Archive for the ‘Russia’ Category
Families take the center stage in the second part of our New Directors New Films preview. In the Netherlands, a couple comes undone thanks to a new arrival. In Italy, a concubine dares to wander outside a brood’s closed ranks. In Canada, mother and son make like a WWE production of Who’s Afraid of Virginia Woolf? And you don’t even want to know what they’re doing to each other in Greece. It’s a line-up so gripping that film fans won’t even be able to turn from the screen to tell that elderly couple behind them to shut up. Hit the linked titles for more goodies.
Tako and Sandra oughta be poster children for the Netherlands good life. Successful in both work and in life, the childhood sweethearts are the envy of all their friends. Sandra’s pregnancy should be cause for further celebration. In Sander Burger’s domestic horror, however, the blessed event is the very thing that causes their bourgeois bliss to spectacularly deflate. Don’t stand too close to the canal!
Luca Guadagnino takes a few frames from Visconti in this fragrant family saga, garnished with plenty of love, Italian style. Tilda Swinton is the beautiful Russian odalisque who marries into a fashion dynasty. Her second-class spousal existence is upended when she falls for a humpy young chef. Problem is Swinton’s surging libido might bring down the rest of the clan with her.
With Roads to Koktebel, writer-director Alexei Popogrebsky established himself as one of Russian #inema’s most promising talents. His se#ond film looks just as intriguing. A young college student repairs for the summer to a remote polar station in the Russian Arctic, manned by a crusty old-timer whose tour of duty is about to come to an end. The isolation is initially exhilerating. Then the pair start to get on each other’s nerves, a situation exacerbated by the boy’s slip-ups. How is this summer going to end? Something tells us it won’t be pretty. The thriller won three Silver Bears (for both lead actors and cinematographer Pavel Kostomarov) at the 2010 Berlin Film Festival. With Sergei Puskepalis, Grigory Dobrygin.
Yeah, so the Berlin Film Festival has probably started already. This may still be of use to somebody. The Forum section is traditionally populated by newbies and experimental filmmakers. This year, several themes have emerged, among them the importance of labor and the plight of women in the modern economic system. The third part of our Forum preview has a particularly feminist bent, with documentary filmmakers tackling life in both ultra-Orthodox Israel and ultra-crazy North Korea. After it all, though, we end with a zippy Taiwanese comedy about a guy who just wants to visit his Parisian girlfriend. Click on the titles to watch trailers.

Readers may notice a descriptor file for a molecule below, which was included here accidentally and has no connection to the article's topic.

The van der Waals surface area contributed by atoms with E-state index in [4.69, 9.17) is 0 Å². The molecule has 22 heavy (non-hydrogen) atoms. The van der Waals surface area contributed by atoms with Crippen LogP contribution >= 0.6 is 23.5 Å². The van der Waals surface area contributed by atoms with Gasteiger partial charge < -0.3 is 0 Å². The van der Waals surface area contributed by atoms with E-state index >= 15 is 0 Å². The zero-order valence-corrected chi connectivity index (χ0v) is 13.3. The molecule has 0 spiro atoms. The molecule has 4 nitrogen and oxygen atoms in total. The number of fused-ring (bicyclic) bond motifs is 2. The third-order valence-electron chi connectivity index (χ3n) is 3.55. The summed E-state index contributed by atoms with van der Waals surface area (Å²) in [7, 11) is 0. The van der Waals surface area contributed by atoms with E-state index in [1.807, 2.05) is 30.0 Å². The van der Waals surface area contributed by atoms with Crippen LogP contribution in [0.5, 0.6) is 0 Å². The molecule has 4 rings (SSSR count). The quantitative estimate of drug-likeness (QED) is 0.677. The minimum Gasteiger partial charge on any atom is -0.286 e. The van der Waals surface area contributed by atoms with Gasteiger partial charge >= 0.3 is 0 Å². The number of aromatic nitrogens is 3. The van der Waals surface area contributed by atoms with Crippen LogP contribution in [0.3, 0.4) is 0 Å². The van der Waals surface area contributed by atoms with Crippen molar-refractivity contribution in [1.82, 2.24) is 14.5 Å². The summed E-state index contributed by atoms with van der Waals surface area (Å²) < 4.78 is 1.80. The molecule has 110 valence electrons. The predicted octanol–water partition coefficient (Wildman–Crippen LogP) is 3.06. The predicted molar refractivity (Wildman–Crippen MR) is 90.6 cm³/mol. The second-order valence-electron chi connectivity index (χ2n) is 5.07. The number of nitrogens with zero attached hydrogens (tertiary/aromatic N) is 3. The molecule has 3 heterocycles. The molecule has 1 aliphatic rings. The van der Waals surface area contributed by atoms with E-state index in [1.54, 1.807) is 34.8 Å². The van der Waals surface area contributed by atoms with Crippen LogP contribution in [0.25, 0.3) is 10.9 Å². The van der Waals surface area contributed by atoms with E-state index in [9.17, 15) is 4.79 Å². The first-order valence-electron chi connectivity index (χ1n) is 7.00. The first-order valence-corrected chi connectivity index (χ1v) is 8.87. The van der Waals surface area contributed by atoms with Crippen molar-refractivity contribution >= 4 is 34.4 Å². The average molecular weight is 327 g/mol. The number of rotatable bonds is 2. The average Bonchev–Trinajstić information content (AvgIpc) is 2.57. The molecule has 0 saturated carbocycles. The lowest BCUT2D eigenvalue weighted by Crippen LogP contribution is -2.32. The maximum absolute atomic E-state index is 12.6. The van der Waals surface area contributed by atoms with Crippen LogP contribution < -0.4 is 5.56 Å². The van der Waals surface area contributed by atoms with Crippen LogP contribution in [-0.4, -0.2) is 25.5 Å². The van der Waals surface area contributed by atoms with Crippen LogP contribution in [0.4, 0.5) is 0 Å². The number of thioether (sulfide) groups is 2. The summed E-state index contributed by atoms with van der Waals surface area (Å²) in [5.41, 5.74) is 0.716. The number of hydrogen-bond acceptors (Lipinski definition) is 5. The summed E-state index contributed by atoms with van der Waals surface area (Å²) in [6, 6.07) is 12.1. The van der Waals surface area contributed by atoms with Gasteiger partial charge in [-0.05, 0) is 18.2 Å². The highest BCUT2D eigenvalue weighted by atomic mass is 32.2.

A handgun and a photograph lead a young DVD pirate to become involved in a troubled couple’s lives. Director Tayfun Pirselimoglu situates this noir threesome in the industrial outskirts of Istanbul, where the atmosphere is as potent as Eraserhead’s distillation of Philadelphia.
American filmmaker Matt Porterfield uses the day before a junkie’s funeral to scrutinize the rest of the family. In a faux documentary style, Porterfield creates deft sketches of put-upon skate punks and their impressively inked parents.
Starting with a Sapphic rock ‘n’ roll band and ending with an elegy for the Bolivian aristocracy, the final part of our Panorama preview contains a broad range of viewpoints. Of note is an Aki Kaurismaki-endorsed story of incest, stories of seclusion from Russia and Israel, a no holds barred biopic about Ian Dury and a charming collection of South Korean actresses. Click on the titles to watch trailers.
Read the first part of our Berlin Panorama preview.
Read the second part of our Berlin Panorama preview.
Read the first part of our Berlin Competition preview.
Read the second part of our Berlin Competition preview.